Adelphia, once thought of as the most conservative cable providers for its refusal to carry the Spice channel, announced on Feb. 2 that it would be offering the new content, provided by Playboy Enterprises Inc., in Southern California and would be slowly rolling it out to areas across the country.
“Some concern has been expressed over this type of adult programming,” Adelphia Vice President of Corporate Communications Paul Jacobson said in a written statement. “Adelphia will remove it from all of its systems.”
Currently in bankruptcy protection, the channel first began offering adult content in 2003 with the introduction of “x” and “double-x” rated films, which featured nudity and simulated sex, and actual intercourse and oral sex, respectively.
Adelphia’s new addition would have provided customers with the ability to watch graphic, detailed intercourse and oral sex, as well as “other practices.”
“This programming is widely distributed through satellite and other cable providers,” Jacobson said. “There is readily available technology to block it.”
Adelphia, in fact, had already promised that all of the content would be provided with a block feature design to keep children from being exposed to adult content.
Adult content offers an attractive incentive to cable and satellite providers, who often have very low profit margins on normal plans, but keep a profit of 80 to 90 percent on adult content, experts say.
“When cable [operators] offer XXX content as opposed to X content, we see 50 to 100 percent more business,” said Ken Boenish, president of New Frontier’s Erotic Networks unit. “We also see a difference of $1 to $2 in retail rate.”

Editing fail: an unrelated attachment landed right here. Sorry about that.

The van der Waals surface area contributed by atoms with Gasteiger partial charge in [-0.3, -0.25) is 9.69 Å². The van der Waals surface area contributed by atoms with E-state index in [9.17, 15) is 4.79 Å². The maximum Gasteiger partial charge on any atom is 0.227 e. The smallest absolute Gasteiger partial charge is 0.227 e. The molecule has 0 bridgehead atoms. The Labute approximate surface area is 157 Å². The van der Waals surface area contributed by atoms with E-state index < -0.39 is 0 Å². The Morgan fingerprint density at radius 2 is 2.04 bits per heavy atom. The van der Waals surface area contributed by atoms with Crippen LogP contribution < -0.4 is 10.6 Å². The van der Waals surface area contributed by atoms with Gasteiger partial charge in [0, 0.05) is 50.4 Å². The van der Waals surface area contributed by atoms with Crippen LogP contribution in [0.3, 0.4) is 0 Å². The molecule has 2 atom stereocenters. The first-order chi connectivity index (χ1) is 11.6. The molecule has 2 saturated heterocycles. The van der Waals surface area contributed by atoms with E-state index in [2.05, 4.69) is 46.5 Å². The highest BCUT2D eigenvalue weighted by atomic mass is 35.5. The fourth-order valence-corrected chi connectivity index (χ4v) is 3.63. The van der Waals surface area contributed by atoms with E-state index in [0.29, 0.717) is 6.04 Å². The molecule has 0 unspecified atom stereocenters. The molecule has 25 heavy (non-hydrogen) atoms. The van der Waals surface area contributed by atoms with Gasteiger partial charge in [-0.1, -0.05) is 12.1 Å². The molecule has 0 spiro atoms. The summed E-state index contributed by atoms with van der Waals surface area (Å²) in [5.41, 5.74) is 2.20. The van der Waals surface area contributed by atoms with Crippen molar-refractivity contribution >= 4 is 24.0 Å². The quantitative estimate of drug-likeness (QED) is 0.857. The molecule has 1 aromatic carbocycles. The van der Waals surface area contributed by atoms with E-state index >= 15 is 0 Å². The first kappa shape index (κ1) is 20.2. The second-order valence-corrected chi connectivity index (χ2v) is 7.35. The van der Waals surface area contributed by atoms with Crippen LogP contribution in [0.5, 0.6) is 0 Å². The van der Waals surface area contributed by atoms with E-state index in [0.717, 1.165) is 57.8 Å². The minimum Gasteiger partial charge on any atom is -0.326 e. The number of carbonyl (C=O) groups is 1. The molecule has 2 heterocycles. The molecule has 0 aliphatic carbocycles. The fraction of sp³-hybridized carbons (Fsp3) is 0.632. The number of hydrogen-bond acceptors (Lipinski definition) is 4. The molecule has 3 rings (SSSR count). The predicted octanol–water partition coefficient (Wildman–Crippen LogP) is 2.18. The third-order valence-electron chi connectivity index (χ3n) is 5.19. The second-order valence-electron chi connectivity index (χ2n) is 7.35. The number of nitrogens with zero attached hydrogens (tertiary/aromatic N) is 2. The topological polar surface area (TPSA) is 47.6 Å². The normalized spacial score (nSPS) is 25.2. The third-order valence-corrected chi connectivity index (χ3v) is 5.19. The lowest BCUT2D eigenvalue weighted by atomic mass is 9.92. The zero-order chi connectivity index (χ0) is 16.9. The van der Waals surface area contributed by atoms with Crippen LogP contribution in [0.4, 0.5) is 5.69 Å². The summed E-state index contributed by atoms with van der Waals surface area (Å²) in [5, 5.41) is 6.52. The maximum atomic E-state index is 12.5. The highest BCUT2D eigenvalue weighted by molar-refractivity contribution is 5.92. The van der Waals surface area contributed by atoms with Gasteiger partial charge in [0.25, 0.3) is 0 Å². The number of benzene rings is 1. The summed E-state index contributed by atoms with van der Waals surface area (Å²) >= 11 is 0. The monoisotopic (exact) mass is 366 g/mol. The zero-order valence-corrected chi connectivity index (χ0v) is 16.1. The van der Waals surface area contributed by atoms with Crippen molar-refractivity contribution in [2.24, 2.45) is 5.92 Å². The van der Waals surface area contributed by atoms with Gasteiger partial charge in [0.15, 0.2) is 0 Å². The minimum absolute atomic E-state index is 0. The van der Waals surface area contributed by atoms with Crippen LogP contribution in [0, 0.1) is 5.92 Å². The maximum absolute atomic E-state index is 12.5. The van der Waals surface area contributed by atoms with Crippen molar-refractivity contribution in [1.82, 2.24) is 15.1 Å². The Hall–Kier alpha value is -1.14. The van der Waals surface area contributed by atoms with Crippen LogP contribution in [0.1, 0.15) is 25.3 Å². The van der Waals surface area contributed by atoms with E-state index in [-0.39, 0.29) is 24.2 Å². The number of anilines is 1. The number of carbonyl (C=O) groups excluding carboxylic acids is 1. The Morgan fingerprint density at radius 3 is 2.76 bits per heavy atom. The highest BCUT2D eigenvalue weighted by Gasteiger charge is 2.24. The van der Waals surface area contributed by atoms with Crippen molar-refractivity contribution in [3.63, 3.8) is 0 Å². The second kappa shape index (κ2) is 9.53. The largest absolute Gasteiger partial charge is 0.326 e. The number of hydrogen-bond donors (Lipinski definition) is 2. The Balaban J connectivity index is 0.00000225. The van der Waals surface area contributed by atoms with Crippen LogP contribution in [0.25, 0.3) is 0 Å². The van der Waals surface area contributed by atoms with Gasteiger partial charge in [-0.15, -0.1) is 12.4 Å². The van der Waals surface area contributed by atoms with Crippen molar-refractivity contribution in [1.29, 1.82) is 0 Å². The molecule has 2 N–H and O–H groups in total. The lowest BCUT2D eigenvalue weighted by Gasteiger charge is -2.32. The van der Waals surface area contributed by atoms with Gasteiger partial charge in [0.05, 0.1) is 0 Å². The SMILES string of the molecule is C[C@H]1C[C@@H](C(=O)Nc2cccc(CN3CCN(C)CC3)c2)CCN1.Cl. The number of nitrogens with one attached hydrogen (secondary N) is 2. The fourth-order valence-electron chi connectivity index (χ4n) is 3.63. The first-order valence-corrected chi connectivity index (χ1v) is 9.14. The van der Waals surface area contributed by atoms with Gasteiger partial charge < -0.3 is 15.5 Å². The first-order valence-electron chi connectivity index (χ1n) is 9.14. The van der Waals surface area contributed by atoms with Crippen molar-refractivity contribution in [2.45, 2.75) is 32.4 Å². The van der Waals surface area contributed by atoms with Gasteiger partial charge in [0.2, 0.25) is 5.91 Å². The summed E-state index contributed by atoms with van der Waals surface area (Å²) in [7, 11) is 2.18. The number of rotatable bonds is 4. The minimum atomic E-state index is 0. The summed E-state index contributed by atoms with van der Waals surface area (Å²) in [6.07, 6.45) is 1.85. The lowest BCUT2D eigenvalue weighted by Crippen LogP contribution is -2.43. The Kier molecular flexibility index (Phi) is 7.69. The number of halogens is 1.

Adelphia was hesitant to name the exact cause of its reversal, but did tell XBiz that there had been a reevaluation about a week after the operator’s new content caught media attention in early February.
Speculation is that a large amount of the criticism that Adelphia cites in its statement was provided by conservative Christian groups that expressed outrage at the possibility of another cable provider offering adult content.
“Profitability and popularity are terrible criteria for evaluating worth, especially related to moral issues such as pornography,” said Rick Schatz, president of the National Coalition for the Protection of Children and Families. “Until this trend is realized and reversed, companies like Adelphia will shirk their individual responsibility and replace it with their seemingly benign policy of providing what the public wants – regardless of the harm to individuals, families and the community as a whole.”
Schatz and his group openly advocated sending complaints to the United States Department of Justice and Attorney General Alberto Gonzales in opposition to Adelphia’s plan shortly after the story initially made headlines.
Adelphia will continue to provide customers with X and XX rated content.